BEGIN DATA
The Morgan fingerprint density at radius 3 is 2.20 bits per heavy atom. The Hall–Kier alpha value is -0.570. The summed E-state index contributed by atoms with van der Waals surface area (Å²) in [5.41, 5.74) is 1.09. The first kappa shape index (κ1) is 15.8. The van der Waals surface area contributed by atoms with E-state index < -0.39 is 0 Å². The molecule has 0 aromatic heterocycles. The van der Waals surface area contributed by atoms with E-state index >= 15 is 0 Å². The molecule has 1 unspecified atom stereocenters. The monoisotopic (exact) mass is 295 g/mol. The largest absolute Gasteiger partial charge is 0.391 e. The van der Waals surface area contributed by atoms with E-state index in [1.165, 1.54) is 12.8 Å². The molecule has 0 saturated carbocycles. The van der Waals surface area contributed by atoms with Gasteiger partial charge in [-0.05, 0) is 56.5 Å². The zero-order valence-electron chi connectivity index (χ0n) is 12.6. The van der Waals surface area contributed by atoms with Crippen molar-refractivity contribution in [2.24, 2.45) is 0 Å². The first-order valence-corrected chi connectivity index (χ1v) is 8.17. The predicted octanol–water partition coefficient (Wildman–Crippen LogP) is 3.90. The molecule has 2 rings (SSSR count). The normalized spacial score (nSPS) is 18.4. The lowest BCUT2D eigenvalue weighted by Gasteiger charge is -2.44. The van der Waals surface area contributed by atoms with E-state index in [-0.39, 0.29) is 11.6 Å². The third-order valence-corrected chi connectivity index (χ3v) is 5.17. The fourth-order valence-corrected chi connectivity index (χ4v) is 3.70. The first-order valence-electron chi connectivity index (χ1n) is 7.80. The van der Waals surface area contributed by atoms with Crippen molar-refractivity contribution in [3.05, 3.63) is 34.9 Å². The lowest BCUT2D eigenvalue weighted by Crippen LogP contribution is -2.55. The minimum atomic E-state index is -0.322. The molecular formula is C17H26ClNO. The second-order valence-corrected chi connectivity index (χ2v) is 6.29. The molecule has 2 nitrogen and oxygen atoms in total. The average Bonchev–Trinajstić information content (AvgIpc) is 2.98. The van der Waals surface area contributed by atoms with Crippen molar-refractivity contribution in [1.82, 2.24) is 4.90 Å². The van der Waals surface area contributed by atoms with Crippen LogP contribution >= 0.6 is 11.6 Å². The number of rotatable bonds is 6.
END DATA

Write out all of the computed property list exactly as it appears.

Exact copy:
The Morgan fingerprint density at radius 3 is 2.20 bits per heavy atom. The Hall–Kier alpha value is -0.570. The summed E-state index contributed by atoms with van der Waals surface area (Å²) in [5.41, 5.74) is 1.09. The first kappa shape index (κ1) is 15.8. The van der Waals surface area contributed by atoms with E-state index < -0.39 is 0 Å². The molecule has 0 aromatic heterocycles. The van der Waals surface area contributed by atoms with E-state index >= 15 is 0 Å². The molecule has 1 unspecified atom stereocenters. The monoisotopic (exact) mass is 295 g/mol. The largest absolute Gasteiger partial charge is 0.391 e. The van der Waals surface area contributed by atoms with E-state index in [1.165, 1.54) is 12.8 Å². The molecule has 0 saturated carbocycles. The van der Waals surface area contributed by atoms with Gasteiger partial charge in [-0.05, 0) is 56.5 Å². The zero-order valence-electron chi connectivity index (χ0n) is 12.6. The van der Waals surface area contributed by atoms with Crippen molar-refractivity contribution in [2.24, 2.45) is 0 Å². The first-order valence-corrected chi connectivity index (χ1v) is 8.17. The predicted octanol–water partition coefficient (Wildman–Crippen LogP) is 3.90. The molecule has 2 rings (SSSR count). The normalized spacial score (nSPS) is 18.4. The lowest BCUT2D eigenvalue weighted by Gasteiger charge is -2.44. The van der Waals surface area contributed by atoms with E-state index in [-0.39, 0.29) is 11.6 Å². The third-order valence-corrected chi connectivity index (χ3v) is 5.17. The fourth-order valence-corrected chi connectivity index (χ4v) is 3.70. The first-order valence-electron chi connectivity index (χ1n) is 7.80. The van der Waals surface area contributed by atoms with Crippen molar-refractivity contribution in [3.05, 3.63) is 34.9 Å². The lowest BCUT2D eigenvalue weighted by Crippen LogP contribution is -2.55. The minimum atomic E-state index is -0.322. The molecular formula is C17H26ClNO. The second-order valence-corrected chi connectivity index (χ2v) is 6.29. The molecule has 2 nitrogen and oxygen atoms in total. The average Bonchev–Trinajstić information content (AvgIpc) is 2.98. The van der Waals surface area contributed by atoms with Crippen molar-refractivity contribution in [1.82, 2.24) is 4.90 Å². The van der Waals surface area contributed by atoms with Crippen LogP contribution >= 0.6 is 11.6 Å². The number of rotatable bonds is 6.